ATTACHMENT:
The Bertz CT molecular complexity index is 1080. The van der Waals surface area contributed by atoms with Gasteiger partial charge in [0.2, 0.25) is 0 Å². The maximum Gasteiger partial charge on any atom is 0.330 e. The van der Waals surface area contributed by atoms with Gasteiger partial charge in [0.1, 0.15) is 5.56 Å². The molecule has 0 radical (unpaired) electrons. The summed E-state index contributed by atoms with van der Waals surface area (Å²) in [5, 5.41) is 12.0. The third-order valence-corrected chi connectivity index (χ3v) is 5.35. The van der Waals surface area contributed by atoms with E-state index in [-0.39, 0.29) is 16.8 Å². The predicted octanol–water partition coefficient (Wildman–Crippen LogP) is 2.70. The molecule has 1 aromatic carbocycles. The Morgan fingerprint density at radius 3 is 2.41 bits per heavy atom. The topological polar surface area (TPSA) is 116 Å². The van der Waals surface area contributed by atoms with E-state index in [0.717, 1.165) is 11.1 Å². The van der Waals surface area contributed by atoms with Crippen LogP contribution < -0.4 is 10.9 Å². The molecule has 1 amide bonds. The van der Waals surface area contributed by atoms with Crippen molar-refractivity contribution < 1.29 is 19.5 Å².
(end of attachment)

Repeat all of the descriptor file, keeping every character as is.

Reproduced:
The Bertz CT molecular complexity index is 1080. The van der Waals surface area contributed by atoms with Gasteiger partial charge in [0.2, 0.25) is 0 Å². The maximum Gasteiger partial charge on any atom is 0.330 e. The van der Waals surface area contributed by atoms with Gasteiger partial charge in [0.1, 0.15) is 5.56 Å². The molecule has 0 radical (unpaired) electrons. The summed E-state index contributed by atoms with van der Waals surface area (Å²) in [5, 5.41) is 12.0. The third-order valence-corrected chi connectivity index (χ3v) is 5.35. The van der Waals surface area contributed by atoms with E-state index in [-0.39, 0.29) is 16.8 Å². The predicted octanol–water partition coefficient (Wildman–Crippen LogP) is 2.70. The molecule has 1 aromatic carbocycles. The Morgan fingerprint density at radius 3 is 2.41 bits per heavy atom. The topological polar surface area (TPSA) is 116 Å². The van der Waals surface area contributed by atoms with E-state index in [0.717, 1.165) is 11.1 Å². The van der Waals surface area contributed by atoms with Crippen LogP contribution < -0.4 is 10.9 Å². The molecule has 1 amide bonds. The van der Waals surface area contributed by atoms with Crippen molar-refractivity contribution < 1.29 is 19.5 Å².